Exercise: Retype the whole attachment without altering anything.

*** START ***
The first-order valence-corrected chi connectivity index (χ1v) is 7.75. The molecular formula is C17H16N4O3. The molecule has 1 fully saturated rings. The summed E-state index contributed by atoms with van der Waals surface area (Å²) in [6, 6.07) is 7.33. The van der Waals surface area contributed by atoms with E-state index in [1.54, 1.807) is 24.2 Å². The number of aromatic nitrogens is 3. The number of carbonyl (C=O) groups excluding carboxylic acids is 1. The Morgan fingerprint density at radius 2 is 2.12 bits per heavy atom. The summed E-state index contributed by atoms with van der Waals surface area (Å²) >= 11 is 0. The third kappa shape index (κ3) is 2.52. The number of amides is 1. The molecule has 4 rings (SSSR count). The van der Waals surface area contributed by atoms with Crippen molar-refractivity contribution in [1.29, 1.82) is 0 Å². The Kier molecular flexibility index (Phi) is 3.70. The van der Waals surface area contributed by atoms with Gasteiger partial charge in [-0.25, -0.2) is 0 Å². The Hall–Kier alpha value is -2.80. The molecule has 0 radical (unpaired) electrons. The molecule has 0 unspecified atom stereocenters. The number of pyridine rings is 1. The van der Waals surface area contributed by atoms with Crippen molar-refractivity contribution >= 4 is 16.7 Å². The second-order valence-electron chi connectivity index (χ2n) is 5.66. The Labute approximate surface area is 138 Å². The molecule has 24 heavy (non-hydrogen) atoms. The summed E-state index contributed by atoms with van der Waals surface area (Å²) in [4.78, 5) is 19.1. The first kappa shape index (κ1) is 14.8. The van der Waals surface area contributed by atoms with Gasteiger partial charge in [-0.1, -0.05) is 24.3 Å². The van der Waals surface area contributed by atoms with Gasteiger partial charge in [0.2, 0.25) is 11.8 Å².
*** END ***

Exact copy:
The first-order valence-corrected chi connectivity index (χ1v) is 7.75. The molecular formula is C17H16N4O3. The molecule has 1 fully saturated rings. The summed E-state index contributed by atoms with van der Waals surface area (Å²) in [6, 6.07) is 7.33. The van der Waals surface area contributed by atoms with E-state index in [1.54, 1.807) is 24.2 Å². The number of aromatic nitrogens is 3. The number of carbonyl (C=O) groups excluding carboxylic acids is 1. The Morgan fingerprint density at radius 2 is 2.12 bits per heavy atom. The summed E-state index contributed by atoms with van der Waals surface area (Å²) >= 11 is 0. The third kappa shape index (κ3) is 2.52. The number of amides is 1. The molecule has 4 rings (SSSR count). The van der Waals surface area contributed by atoms with Crippen molar-refractivity contribution in [1.29, 1.82) is 0 Å². The Kier molecular flexibility index (Phi) is 3.70. The van der Waals surface area contributed by atoms with Gasteiger partial charge in [-0.25, -0.2) is 0 Å². The Hall–Kier alpha value is -2.80. The molecule has 0 radical (unpaired) electrons. The molecule has 0 unspecified atom stereocenters. The number of pyridine rings is 1. The van der Waals surface area contributed by atoms with Crippen molar-refractivity contribution >= 4 is 16.7 Å². The second-order valence-electron chi connectivity index (χ2n) is 5.66. The Labute approximate surface area is 138 Å². The molecule has 24 heavy (non-hydrogen) atoms. The summed E-state index contributed by atoms with van der Waals surface area (Å²) in [4.78, 5) is 19.1. The first kappa shape index (κ1) is 14.8. The van der Waals surface area contributed by atoms with Gasteiger partial charge in [-0.1, -0.05) is 24.3 Å². The van der Waals surface area contributed by atoms with Gasteiger partial charge in [0.2, 0.25) is 11.8 Å².